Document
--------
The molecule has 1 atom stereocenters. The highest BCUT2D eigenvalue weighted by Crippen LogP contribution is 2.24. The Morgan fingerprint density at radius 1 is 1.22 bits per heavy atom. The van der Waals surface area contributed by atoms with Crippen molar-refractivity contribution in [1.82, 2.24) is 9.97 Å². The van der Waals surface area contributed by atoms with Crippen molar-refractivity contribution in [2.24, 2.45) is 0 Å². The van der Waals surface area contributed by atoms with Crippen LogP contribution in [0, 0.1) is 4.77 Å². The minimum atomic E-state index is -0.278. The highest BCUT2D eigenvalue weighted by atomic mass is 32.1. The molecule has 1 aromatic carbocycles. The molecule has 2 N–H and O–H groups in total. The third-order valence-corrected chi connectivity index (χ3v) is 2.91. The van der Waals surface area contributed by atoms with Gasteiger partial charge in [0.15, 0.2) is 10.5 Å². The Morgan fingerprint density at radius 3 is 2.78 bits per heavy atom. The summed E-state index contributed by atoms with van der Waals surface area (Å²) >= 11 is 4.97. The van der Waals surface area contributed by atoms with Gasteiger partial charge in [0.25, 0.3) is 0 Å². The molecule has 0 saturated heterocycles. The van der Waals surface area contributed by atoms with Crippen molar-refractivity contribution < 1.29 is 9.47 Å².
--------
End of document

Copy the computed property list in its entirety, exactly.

The molecule has 1 atom stereocenters. The highest BCUT2D eigenvalue weighted by Crippen LogP contribution is 2.24. The Morgan fingerprint density at radius 1 is 1.22 bits per heavy atom. The van der Waals surface area contributed by atoms with Crippen molar-refractivity contribution in [1.82, 2.24) is 9.97 Å². The van der Waals surface area contributed by atoms with Crippen molar-refractivity contribution in [2.24, 2.45) is 0 Å². The van der Waals surface area contributed by atoms with Crippen LogP contribution in [0, 0.1) is 4.77 Å². The minimum atomic E-state index is -0.278. The highest BCUT2D eigenvalue weighted by atomic mass is 32.1. The molecule has 1 aromatic carbocycles. The molecule has 2 N–H and O–H groups in total. The third-order valence-corrected chi connectivity index (χ3v) is 2.91. The van der Waals surface area contributed by atoms with Gasteiger partial charge in [0.15, 0.2) is 10.5 Å². The Morgan fingerprint density at radius 3 is 2.78 bits per heavy atom. The summed E-state index contributed by atoms with van der Waals surface area (Å²) >= 11 is 4.97. The van der Waals surface area contributed by atoms with Gasteiger partial charge in [0.25, 0.3) is 0 Å². The molecule has 0 saturated heterocycles. The van der Waals surface area contributed by atoms with Crippen molar-refractivity contribution < 1.29 is 9.47 Å².